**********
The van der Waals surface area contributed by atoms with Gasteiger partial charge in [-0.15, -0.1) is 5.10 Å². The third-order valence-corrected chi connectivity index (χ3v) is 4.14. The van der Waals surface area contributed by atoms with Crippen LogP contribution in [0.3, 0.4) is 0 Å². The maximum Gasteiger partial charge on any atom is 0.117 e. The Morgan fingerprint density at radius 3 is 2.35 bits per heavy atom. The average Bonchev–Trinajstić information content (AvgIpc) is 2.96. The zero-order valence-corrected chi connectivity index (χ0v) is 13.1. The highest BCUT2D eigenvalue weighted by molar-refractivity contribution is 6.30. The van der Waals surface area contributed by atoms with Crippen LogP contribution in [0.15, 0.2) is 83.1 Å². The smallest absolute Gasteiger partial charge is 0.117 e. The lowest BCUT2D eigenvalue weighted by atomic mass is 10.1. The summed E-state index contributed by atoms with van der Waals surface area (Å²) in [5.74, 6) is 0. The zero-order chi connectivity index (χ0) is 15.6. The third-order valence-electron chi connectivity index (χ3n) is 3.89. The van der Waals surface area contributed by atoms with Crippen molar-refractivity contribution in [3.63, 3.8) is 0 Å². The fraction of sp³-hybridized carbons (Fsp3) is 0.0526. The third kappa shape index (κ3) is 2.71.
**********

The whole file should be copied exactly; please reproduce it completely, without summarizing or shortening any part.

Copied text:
The van der Waals surface area contributed by atoms with Gasteiger partial charge in [-0.15, -0.1) is 5.10 Å². The third-order valence-corrected chi connectivity index (χ3v) is 4.14. The van der Waals surface area contributed by atoms with Crippen LogP contribution in [0.3, 0.4) is 0 Å². The maximum Gasteiger partial charge on any atom is 0.117 e. The Morgan fingerprint density at radius 3 is 2.35 bits per heavy atom. The average Bonchev–Trinajstić information content (AvgIpc) is 2.96. The zero-order valence-corrected chi connectivity index (χ0v) is 13.1. The highest BCUT2D eigenvalue weighted by molar-refractivity contribution is 6.30. The van der Waals surface area contributed by atoms with Crippen LogP contribution in [0.15, 0.2) is 83.1 Å². The smallest absolute Gasteiger partial charge is 0.117 e. The lowest BCUT2D eigenvalue weighted by atomic mass is 10.1. The summed E-state index contributed by atoms with van der Waals surface area (Å²) in [5.74, 6) is 0. The zero-order chi connectivity index (χ0) is 15.6. The third-order valence-electron chi connectivity index (χ3n) is 3.89. The van der Waals surface area contributed by atoms with Crippen molar-refractivity contribution in [3.63, 3.8) is 0 Å². The fraction of sp³-hybridized carbons (Fsp3) is 0.0526. The third kappa shape index (κ3) is 2.71.